Students will not be silenced

Protesters interrupt Board of Trustees meeting


Kristina Aiad-Toss

Protesters attempt to attract attention of people on second floor of the Student Union.

Kristina Aiad-Toss

By Logan Lane and Kristina Aiad-Toss

“[We] will not be silenced!” protesters shouted at the Board of Trustees meeting on Wednesday morning in the Student Union, where nearly a hundred UA students, alumni, and faculty gathered to voice disapproval over recent changes.

What are your thoughts on, or as a result of, yesterday's Board of Trustees protest?

  • The protesters need to relax already; the University is and will be fine. (28%, 95 Votes)
  • We need more protesters; this University is being flushed down the toilet. (26%, 88 Votes)
  • Maybe there wouldn't be as many protestors if administrators were willing to address them...what's a "public session" that doesn't allow "public" interaction? (20%, 67 Votes)
  • I don't really care. The changes that are going on don't affect me or what I'm studying much. (14%, 48 Votes)
  • The administrators need space to do their job, and protestors only distract them and stand in their way. (7%, 24 Votes)
  • I don't know who to believe anymore. (5%, 18 Votes)

Total Voters: 253

Loading ... Loading ...

“Students should have a voice that matters, just as faculty should,” said UA graduate student Tom Guarino, one of the protest organizers, “and that hasn’t happened under this administration.”

The protest, run by social media groups such as Graduates over Greed, Olive Jar, and Save the University of Akron from Scott Scarborough, gathered to criticize the elimination of the baseball team, the defunding of the UA Press and E.J. Thomas Hall, staff eliminations, and recent discussions of rebranding.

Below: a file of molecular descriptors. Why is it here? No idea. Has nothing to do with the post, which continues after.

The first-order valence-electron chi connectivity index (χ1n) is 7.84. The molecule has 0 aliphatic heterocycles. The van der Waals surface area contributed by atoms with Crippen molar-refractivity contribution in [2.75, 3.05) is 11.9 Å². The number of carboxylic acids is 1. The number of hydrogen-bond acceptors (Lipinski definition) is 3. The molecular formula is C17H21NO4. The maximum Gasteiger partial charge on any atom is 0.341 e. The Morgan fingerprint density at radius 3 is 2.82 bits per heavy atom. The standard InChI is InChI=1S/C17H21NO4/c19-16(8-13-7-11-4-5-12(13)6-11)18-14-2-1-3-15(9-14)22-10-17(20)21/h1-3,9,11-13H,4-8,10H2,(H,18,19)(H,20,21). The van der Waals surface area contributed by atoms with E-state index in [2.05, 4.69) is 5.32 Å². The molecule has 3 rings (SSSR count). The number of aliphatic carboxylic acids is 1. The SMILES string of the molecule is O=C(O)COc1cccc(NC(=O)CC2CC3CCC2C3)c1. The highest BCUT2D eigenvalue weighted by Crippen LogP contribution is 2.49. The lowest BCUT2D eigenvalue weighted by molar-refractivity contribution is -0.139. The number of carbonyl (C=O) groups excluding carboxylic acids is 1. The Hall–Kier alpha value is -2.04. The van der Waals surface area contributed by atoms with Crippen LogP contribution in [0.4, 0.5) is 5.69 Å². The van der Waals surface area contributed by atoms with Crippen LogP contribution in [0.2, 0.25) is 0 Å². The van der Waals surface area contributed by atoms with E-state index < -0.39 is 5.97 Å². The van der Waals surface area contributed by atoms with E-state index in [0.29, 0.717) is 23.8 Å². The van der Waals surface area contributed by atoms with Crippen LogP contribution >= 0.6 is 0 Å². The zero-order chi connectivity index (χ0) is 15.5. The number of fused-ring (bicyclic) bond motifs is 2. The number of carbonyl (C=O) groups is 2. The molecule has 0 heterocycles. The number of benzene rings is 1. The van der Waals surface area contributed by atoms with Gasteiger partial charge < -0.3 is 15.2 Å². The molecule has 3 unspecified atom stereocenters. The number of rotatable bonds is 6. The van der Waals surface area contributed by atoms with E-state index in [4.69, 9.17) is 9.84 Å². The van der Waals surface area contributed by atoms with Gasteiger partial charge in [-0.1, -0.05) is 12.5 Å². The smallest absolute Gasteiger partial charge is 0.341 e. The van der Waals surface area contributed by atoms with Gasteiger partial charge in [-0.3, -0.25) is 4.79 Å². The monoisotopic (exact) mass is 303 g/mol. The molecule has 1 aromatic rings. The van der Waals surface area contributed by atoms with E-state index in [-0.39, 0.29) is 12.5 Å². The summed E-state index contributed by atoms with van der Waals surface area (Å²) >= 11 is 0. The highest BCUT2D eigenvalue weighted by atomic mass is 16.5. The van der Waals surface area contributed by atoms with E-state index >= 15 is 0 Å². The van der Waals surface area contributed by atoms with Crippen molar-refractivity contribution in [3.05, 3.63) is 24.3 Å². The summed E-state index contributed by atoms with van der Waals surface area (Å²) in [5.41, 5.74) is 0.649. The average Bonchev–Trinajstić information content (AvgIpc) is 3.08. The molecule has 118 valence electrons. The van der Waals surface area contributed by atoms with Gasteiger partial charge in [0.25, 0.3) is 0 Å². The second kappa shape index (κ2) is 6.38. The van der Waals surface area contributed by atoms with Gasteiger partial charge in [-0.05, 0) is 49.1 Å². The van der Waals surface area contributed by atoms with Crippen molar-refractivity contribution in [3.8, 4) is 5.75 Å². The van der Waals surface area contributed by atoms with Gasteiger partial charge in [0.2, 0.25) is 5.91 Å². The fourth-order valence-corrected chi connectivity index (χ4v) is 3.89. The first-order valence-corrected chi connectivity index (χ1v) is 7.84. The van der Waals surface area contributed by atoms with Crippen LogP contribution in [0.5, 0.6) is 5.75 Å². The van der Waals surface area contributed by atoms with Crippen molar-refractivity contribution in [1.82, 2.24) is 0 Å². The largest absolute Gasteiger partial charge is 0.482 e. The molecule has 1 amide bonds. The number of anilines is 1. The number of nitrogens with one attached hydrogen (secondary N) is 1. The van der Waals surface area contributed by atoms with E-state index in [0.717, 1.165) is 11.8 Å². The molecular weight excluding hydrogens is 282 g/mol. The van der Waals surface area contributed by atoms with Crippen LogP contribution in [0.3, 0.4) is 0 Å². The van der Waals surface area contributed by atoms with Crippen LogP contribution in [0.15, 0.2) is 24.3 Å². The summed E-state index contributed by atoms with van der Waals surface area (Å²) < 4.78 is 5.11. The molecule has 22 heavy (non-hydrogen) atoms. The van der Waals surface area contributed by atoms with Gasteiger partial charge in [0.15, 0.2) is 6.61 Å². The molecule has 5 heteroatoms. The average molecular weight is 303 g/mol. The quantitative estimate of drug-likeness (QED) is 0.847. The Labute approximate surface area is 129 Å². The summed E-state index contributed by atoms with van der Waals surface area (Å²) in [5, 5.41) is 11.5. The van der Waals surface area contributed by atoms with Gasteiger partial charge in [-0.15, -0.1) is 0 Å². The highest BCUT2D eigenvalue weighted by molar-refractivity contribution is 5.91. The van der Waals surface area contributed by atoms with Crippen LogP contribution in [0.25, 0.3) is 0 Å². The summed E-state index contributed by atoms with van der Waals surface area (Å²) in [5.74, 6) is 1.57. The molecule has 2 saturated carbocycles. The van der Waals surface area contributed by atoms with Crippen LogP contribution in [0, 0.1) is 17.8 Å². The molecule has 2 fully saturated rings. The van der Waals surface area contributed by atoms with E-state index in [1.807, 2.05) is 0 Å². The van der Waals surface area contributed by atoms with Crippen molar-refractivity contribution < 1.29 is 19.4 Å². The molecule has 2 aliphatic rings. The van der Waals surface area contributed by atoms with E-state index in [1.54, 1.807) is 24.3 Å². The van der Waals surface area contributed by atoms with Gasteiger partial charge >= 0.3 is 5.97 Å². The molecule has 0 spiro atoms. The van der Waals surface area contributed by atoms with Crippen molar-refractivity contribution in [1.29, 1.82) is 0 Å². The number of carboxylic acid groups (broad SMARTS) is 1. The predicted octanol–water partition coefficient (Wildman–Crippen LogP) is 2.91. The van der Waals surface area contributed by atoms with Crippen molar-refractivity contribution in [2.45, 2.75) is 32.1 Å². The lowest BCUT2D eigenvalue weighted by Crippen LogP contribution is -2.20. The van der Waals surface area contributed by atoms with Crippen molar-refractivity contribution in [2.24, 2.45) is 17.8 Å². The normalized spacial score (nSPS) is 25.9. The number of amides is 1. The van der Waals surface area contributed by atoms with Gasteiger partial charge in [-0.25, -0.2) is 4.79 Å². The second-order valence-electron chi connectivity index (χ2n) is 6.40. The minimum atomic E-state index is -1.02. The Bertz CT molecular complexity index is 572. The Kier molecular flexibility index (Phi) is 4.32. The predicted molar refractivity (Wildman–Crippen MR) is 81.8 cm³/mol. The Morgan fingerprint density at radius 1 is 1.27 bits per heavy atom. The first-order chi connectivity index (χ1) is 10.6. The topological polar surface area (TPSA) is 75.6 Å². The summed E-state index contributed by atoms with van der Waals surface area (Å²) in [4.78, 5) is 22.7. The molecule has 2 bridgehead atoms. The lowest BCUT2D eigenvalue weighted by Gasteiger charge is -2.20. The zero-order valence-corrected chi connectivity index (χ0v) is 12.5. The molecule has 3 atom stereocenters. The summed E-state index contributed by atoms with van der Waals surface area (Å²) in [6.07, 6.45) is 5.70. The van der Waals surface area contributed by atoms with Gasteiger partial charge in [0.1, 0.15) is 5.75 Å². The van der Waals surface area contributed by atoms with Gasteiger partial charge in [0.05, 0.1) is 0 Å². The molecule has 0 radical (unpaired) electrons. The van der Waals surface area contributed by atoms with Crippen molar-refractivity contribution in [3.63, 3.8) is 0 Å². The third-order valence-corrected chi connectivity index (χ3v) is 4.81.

Kelsey Watson, an Akron Ohio Student Association member, helped organize the protest.

“We don’t think that [Scarborough] has our best interests in mind with the decisions that he has made,” Watson said. “Our number one goal is to ask Scarborough to either resign from his position or for the Board of Trustees to release him from his position.”

Several faculty members, alumni, and students spoke to the protesters before the meeting began.

Kevin Kern, a professor in the history department, questioned the administration’s ability to represent its faculty and students. He noted that faculty voted three to one against the rebranding, and that student polls showed students were strongly opposed to the measure.

“So if he is not speaking for the faculty, alumni, or students, then who is he speaking for?” he said.

“I think that one of the big problems is that Scarborough and [the Board] have failed to listen to faculty,” said Donna Webb, professor emeritus at the Myers School of Art. “We have the faculty senate, [and] we have the AAUP, which is made up of elected people from the faculty.”

William Williams, adjunct professor of English, participated in the protest.

“I’m here to protest… to get [the Trustees] to understand that the way this university is going, it’s going straight down the tubes.” He went on to stress that the university “is not a business,” and that its responsibility is to educate, not sell a product.

After a three-hour long executive session, the meeting opened to the public at 11:10 a.m. The protest followed.

Several students interrupted the proceedings with questions.

“If you care about student success and retention, why are we not hiring more full-time tenure-track faculty?” shouted senior anthropology student Love Gwaltney.

Shortly after, Thomas Guarino demanded to know which other major budgetary decisions approved by the board had not been “line-item detailed,” referring to budget details that the board did not scrutinize. “If they’re not looking, who is?” he said afterward.

Both students were escorted out.

When the meeting was officially concluded, several students stood firing questions and comments at Scarborough and board members.

Junior Feather Weldon pressed board members on comments made during the meeting by Ted Curtis, vice president of Capital Planning, wherein he referred to students as “customers.”

“Why are we paying for your $450,000 base salary when you won’t even answer difficult questions from students?” a student asked.

“Why do you think it’s acceptable to fire 200-plus staff from the university and then hire your administrators from Toledo with higher pay?” another student asked.

No questions were answered.

Darnell Davis, one of two UA student trustees, gave his opinion on the protest, saying, “Well I think that student advocacy is a good thing, but they have to make sure they have the facts. I think [students] have to do more fact-finding and make sure the stuff they are saying is true.”    

UA spokesman Wayne Hill said the University had no comment on the protest or the Board meeting.